It’s clear to people where your family originates from and you get abuse on a constant basis because of it. People cursed you out of moving cars. You were spat at on a bus. When you were a kid you were beaten up by a bunch of other kids in the street. ‘Why are you doing this?’ you ask.

‘For what Pakistan is doing’, one of them replies, driving a boot into your stomach.

You had hoped University might be different. But in a way, it’s far worse. You come across anti-Pakistan societies, masquerading as ‘Free Balochistan’ outfits. But they make it quite clear that even were Balochistan to become autonomous, they wouldn’t give up. They’d still be calling for Pakistan’s destruction, for it to be folded back into a greater India.

What’s worse, you get people heckling you on campus; they’ve made a snap judgement about your political views based on the way that you look.

‘Jinnahist baby-killer!’ one of them shrieks out.

‘Free Balochistan! End Pakistani Apartheid’ yells another.

You know you’ll get no sympathy from the students union. Indeed many times over the years they’ve passed resolutions against the ongoing apartheid in Pakistan. They’ve made sure that none of their custom goes to any Pakistani companies. They’ve even given tacit support to student groups who act out guerrilla theatre on campus, with different water fountains for Pakistani Muslims and Non-Muslims.

You won’t be getting much in the way of support from University staff either. Academics from universities across Britain have called for a cultural boycott of Pakistani institutions, alleging that since such institutions operate under the apartheid government of Pakistan, all members of such institutions must be suspect.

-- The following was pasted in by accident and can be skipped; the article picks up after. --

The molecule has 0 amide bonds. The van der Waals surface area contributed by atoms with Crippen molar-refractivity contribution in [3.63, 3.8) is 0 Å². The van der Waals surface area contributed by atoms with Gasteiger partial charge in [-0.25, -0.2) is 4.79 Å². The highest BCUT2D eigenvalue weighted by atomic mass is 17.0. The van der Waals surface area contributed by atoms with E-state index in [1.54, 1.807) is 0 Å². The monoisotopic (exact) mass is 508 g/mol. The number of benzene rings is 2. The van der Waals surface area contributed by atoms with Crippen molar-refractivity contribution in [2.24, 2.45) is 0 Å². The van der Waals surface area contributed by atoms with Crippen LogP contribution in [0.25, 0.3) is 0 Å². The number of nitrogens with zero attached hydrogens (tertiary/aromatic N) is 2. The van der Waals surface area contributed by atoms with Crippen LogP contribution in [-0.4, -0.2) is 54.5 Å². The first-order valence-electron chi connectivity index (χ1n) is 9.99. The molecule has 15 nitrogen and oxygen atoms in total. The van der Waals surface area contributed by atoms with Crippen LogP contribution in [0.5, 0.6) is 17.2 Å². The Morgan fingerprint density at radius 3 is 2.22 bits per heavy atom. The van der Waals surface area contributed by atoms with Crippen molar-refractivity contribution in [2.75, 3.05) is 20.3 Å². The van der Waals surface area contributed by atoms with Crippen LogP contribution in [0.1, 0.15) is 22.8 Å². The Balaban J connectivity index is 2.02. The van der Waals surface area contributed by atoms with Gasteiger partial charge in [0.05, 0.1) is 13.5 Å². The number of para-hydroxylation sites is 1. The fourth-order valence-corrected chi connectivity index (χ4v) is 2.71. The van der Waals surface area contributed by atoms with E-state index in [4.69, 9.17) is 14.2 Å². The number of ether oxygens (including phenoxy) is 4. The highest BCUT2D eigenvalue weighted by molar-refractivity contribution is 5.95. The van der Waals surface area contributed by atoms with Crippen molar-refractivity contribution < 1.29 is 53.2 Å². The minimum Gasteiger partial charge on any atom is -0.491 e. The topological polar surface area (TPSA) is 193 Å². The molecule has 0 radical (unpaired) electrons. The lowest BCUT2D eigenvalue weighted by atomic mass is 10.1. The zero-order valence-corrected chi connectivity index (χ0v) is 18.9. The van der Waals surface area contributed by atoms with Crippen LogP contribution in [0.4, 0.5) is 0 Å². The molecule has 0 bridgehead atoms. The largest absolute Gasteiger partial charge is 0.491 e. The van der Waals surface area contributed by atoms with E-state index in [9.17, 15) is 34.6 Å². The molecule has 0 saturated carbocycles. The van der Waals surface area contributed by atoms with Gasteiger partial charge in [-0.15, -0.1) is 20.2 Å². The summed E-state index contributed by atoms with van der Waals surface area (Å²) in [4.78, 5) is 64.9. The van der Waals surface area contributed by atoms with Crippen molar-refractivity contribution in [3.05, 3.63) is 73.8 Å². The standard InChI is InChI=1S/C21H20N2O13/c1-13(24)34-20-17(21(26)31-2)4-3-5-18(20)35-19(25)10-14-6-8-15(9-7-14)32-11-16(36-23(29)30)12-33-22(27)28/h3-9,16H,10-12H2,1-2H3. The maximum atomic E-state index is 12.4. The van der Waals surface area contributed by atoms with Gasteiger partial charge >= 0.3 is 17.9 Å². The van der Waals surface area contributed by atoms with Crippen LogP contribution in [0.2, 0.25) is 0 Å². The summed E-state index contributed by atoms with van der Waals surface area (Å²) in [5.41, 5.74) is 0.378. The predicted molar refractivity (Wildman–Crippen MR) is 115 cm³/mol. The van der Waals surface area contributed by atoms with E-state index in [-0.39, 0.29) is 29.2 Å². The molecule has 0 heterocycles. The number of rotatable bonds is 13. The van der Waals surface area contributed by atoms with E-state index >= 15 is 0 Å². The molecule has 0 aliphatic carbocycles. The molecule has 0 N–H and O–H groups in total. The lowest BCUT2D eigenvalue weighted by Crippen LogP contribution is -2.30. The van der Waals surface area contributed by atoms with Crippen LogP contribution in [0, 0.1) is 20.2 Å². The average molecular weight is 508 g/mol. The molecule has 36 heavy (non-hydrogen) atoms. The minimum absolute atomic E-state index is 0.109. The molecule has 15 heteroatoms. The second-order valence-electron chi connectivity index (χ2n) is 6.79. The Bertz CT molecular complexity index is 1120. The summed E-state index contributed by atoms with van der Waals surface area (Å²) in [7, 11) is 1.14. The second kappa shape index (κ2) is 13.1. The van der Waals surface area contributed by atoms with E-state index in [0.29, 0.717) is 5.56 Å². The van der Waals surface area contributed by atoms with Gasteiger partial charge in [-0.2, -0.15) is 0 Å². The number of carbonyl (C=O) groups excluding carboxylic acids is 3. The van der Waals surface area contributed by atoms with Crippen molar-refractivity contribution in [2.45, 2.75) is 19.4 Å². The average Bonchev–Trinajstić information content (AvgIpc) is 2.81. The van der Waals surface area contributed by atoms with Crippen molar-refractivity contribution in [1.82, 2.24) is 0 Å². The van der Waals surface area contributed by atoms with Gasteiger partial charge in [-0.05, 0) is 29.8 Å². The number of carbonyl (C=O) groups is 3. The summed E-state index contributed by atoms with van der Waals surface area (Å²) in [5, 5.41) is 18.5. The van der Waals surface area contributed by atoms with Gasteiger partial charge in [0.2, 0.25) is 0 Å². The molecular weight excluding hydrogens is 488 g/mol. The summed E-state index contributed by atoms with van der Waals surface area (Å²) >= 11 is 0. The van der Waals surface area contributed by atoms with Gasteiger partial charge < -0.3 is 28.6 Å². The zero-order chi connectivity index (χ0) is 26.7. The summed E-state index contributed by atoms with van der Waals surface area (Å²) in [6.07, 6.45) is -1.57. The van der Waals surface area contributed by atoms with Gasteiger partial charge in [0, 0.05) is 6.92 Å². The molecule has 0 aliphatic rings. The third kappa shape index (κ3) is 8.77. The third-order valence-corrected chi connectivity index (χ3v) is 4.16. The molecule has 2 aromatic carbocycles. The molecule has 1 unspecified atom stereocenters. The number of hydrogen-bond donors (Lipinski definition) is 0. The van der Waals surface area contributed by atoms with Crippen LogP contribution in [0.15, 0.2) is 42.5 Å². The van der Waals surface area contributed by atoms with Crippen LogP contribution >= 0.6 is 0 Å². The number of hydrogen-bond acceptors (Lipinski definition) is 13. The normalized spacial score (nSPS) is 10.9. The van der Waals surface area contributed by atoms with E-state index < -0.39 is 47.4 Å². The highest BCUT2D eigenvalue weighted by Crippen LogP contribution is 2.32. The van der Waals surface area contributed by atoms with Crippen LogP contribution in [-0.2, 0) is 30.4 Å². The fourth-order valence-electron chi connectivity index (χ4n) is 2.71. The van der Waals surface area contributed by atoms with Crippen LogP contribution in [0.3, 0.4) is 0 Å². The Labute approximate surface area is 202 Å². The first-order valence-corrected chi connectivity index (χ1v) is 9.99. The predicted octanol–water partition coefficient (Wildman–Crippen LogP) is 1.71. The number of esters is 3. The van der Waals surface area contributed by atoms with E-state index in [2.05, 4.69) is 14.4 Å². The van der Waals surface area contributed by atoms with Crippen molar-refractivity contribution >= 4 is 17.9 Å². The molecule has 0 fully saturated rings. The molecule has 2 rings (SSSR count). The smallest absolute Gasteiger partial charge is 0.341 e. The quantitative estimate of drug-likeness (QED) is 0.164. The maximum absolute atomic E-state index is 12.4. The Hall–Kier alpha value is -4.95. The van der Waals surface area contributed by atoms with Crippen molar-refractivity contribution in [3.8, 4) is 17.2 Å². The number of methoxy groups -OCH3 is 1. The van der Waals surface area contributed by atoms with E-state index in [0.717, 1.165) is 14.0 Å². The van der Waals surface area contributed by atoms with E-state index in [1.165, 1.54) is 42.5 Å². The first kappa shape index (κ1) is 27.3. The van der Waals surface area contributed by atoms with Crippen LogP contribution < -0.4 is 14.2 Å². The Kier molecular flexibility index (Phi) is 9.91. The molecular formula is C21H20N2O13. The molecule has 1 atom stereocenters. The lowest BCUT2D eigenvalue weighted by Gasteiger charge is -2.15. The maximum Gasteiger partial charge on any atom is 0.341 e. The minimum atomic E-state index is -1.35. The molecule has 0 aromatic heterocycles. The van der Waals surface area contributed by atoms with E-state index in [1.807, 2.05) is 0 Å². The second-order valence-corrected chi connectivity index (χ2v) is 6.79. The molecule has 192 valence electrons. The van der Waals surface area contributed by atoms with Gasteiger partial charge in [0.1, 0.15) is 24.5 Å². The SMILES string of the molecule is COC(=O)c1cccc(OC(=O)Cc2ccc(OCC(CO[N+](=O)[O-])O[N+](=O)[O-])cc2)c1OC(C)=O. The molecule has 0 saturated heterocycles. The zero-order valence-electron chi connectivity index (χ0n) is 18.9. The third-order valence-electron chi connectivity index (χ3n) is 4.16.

Fellow pupils seem less than sympathetic. ‘I love Muslims’, they’ll tell you. ‘I have nothing against Muslims. But what goes on in Pakistan makes me sick.’

‘JINNAHISM IS NOT ISLAM’, reads a typical banner carried at protests outside the Pakistani embassy. This mirrors what so-called ‘anti-Jinnahists’ tell you online. ‘I’m not Islamophobic. I have Muslim friends who are disgusted at what’s going on in Pakistan. Are they Islamophobic? Islam is supposed to be a religion of peace – since you support Pakistan, maybe you’re the Islamophobe here.’

Ah yes, the Muslim friends of the anti-Pakistani brigade. ‘Muslims for Justice in Pakistan’, and the ‘Balochistan Solidarity Campaign’. Muslim academics and celebrities write regular letters to newspapers condemning Pakistan’s actions – ‘as Muslims, we are outraged at the apartheid and occupation being perpetrated by Pakistan’.

Anti-Pakistani campaigners point to those Muslims and say to you ‘you see them – they are the real Muslims. You just came in from somewhere else and corrupted their religion. Jinnahist scum.’